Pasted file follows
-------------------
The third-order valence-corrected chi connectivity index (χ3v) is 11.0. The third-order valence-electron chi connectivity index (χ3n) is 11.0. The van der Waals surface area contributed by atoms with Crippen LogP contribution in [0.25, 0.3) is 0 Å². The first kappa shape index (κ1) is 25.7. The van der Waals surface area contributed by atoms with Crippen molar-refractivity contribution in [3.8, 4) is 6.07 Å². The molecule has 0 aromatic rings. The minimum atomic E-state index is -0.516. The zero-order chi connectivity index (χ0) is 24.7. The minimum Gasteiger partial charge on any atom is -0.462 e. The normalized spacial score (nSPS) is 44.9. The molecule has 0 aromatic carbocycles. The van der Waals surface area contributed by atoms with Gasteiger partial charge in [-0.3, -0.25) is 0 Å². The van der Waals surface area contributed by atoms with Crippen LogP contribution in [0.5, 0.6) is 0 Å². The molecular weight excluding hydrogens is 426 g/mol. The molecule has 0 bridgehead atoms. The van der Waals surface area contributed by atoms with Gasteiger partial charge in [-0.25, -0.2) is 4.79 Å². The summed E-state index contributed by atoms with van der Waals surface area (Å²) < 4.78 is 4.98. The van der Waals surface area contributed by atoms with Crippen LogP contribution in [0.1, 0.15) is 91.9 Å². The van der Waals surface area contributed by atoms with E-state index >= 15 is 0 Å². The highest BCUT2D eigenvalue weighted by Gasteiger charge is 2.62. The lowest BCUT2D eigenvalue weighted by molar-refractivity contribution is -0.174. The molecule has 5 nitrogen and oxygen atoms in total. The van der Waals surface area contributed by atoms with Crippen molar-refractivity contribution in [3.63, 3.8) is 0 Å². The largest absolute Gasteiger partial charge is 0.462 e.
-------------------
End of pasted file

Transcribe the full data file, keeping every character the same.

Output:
The third-order valence-corrected chi connectivity index (χ3v) is 11.0. The third-order valence-electron chi connectivity index (χ3n) is 11.0. The van der Waals surface area contributed by atoms with Crippen LogP contribution in [0.25, 0.3) is 0 Å². The first kappa shape index (κ1) is 25.7. The van der Waals surface area contributed by atoms with Crippen molar-refractivity contribution in [3.8, 4) is 6.07 Å². The molecule has 0 aromatic rings. The minimum atomic E-state index is -0.516. The zero-order chi connectivity index (χ0) is 24.7. The minimum Gasteiger partial charge on any atom is -0.462 e. The normalized spacial score (nSPS) is 44.9. The molecule has 0 aromatic carbocycles. The van der Waals surface area contributed by atoms with Gasteiger partial charge in [-0.3, -0.25) is 0 Å². The van der Waals surface area contributed by atoms with Crippen LogP contribution in [0.5, 0.6) is 0 Å². The molecular weight excluding hydrogens is 426 g/mol. The molecule has 0 bridgehead atoms. The van der Waals surface area contributed by atoms with Gasteiger partial charge in [-0.25, -0.2) is 4.79 Å². The summed E-state index contributed by atoms with van der Waals surface area (Å²) < 4.78 is 4.98. The van der Waals surface area contributed by atoms with Crippen LogP contribution in [0.1, 0.15) is 91.9 Å². The van der Waals surface area contributed by atoms with E-state index >= 15 is 0 Å². The highest BCUT2D eigenvalue weighted by Gasteiger charge is 2.62. The lowest BCUT2D eigenvalue weighted by molar-refractivity contribution is -0.174. The molecule has 5 nitrogen and oxygen atoms in total. The van der Waals surface area contributed by atoms with Crippen molar-refractivity contribution in [3.63, 3.8) is 0 Å². The largest absolute Gasteiger partial charge is 0.462 e.